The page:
To all the parents out there, are you tired of cleaning up after everyone? Do you want to know how to maintain your house and keep it clean and organised?
Well, join the club.
Trust us, we’ve decluttered as best we can but when you get toy after toy with no end in sight and it seems to be more a matter of staying on top of tidying and cleaning instead of decluttering, then something’s gotta give. Either that or there must be this special cleaning course that all parents attend but that we somehow missed.
Anyway, for these reasons and the fact that we don’t feel qualified answering this question for you because we are struggling with it ourselves, we went ahead and asked other, far more qualified people about their tips and tricks to help you (and us, obvs!) keep our houses clean and organised.
Check them out!
Get the kids (and other family members) to help
Obviously, this depends on how young the children are but you can get them involved in tidying up.
In fact, Antonia of Family Friendly Working emphasises the value of teamwork, “It’s not just down to you to keep the family home clean and tidy. Start the kids helping as soon as they are old enough to put their plastic plate in the dishwasher. If they grow up knowing that looking after their surroundings is a normal part of life you’ll have kids well prepared for adulthood.”
Of course, this needs to be age-appropriate.
You can’t very well expect a 1-year old to help you iron your clothes, for example, but with some prompting, you can get them to help you put their Lego away, couldn’t you? You could turn the chore into a fun basketball game and start chucking some Lego blocks into a basket.
In fact, Victoria of The Growing Mum suggests only having one set of toys out at a time and letting them get another set if they tidy up the first one.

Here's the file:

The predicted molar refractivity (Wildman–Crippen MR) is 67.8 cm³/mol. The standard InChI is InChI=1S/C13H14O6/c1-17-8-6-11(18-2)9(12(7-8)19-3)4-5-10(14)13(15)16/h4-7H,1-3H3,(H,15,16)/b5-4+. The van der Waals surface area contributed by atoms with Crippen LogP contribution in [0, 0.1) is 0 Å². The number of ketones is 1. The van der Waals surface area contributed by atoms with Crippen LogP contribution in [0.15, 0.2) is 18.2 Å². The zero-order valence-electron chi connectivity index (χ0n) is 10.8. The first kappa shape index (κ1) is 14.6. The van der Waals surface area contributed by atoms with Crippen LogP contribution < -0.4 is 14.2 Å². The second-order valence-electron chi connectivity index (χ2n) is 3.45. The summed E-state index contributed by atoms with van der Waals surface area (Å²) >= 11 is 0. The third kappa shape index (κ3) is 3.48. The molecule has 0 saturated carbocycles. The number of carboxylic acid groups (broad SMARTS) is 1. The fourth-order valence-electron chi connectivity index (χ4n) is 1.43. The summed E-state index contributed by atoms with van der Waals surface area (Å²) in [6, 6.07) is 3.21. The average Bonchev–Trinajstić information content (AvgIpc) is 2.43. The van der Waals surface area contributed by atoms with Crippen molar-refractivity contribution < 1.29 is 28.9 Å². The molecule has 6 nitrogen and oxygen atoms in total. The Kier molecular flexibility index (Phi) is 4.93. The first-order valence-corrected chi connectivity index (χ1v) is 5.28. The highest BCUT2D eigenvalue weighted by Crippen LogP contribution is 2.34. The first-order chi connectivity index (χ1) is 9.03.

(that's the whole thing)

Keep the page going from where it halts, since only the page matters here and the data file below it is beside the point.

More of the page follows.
Amy from Crazy Carneys gives a few great ways you can encourage your kids to help out:
1. Encourage children to tidy up behind their selves no matter where they are.
In other words, if they make a mess they tidy up. If they have food, they take the plate to the kitchen and hand it over to whoever is on kitchen duty.
Easy-peasy! (And why did we not think of this??)
2. Make their room their responsibility.
Obviously, this will only work when your child actually has his own room, which isn’t always a given. Yes, some parents go all out when they first learn they’re pregnant and start decorating baby’s room. Other, however, don’t and children stay in the parents’ room until well past the toddler years.
Anyway, regardless of your feelings on the matter, the point is that if your child’s got her own room, she’s responsible for it.
Okay, maybe not all of it. She’s still a child, after all, so you still need to help her once in a while (part of parenting is modelling the behaviour you want to nurture, right?).
Check out this age-appropriate list of chores as a guide. Feel free to adapt as you see fit.
3. Give them a room in the house for them to be responsible for.
Again, this depends on your child’s age but what Amy recommends is to set aside some time during the day to clean a room they’re in charge of (not their bedroom but another room).